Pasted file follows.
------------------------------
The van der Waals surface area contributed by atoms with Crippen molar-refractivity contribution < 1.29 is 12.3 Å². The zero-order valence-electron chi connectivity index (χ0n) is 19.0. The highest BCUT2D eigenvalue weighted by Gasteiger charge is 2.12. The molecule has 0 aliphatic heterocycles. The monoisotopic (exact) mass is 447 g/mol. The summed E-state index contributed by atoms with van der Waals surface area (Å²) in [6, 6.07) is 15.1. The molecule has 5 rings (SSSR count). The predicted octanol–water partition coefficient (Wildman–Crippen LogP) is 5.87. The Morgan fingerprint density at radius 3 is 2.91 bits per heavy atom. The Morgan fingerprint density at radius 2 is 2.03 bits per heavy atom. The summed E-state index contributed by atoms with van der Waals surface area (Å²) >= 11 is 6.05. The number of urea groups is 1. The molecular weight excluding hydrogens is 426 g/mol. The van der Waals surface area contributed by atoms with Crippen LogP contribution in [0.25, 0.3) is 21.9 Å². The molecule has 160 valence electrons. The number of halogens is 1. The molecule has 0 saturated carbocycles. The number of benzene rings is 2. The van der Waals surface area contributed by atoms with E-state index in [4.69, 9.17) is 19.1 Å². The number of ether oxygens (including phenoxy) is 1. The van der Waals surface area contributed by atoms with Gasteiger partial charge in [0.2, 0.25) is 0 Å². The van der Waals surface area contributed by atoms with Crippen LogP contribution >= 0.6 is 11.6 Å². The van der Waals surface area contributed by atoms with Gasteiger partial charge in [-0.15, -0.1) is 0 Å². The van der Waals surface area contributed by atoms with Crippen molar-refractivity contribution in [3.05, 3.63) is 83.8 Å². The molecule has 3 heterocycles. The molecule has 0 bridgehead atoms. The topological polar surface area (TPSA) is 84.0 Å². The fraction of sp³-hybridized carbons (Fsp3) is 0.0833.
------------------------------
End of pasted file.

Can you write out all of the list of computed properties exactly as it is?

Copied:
The van der Waals surface area contributed by atoms with Crippen molar-refractivity contribution < 1.29 is 12.3 Å². The zero-order valence-electron chi connectivity index (χ0n) is 19.0. The highest BCUT2D eigenvalue weighted by Gasteiger charge is 2.12. The molecule has 0 aliphatic heterocycles. The monoisotopic (exact) mass is 447 g/mol. The summed E-state index contributed by atoms with van der Waals surface area (Å²) in [6, 6.07) is 15.1. The molecule has 5 rings (SSSR count). The predicted octanol–water partition coefficient (Wildman–Crippen LogP) is 5.87. The Morgan fingerprint density at radius 3 is 2.91 bits per heavy atom. The Morgan fingerprint density at radius 2 is 2.03 bits per heavy atom. The summed E-state index contributed by atoms with van der Waals surface area (Å²) >= 11 is 6.05. The number of urea groups is 1. The molecular weight excluding hydrogens is 426 g/mol. The van der Waals surface area contributed by atoms with Crippen LogP contribution in [0.25, 0.3) is 21.9 Å². The molecule has 160 valence electrons. The number of halogens is 1. The molecule has 0 saturated carbocycles. The number of benzene rings is 2. The van der Waals surface area contributed by atoms with E-state index in [4.69, 9.17) is 19.1 Å². The number of ether oxygens (including phenoxy) is 1. The van der Waals surface area contributed by atoms with Gasteiger partial charge in [0.2, 0.25) is 0 Å². The van der Waals surface area contributed by atoms with Crippen LogP contribution >= 0.6 is 11.6 Å². The van der Waals surface area contributed by atoms with Gasteiger partial charge in [-0.15, -0.1) is 0 Å². The van der Waals surface area contributed by atoms with Crippen molar-refractivity contribution in [3.05, 3.63) is 83.8 Å². The molecule has 3 heterocycles. The molecule has 0 bridgehead atoms. The topological polar surface area (TPSA) is 84.0 Å². The fraction of sp³-hybridized carbons (Fsp3) is 0.0833.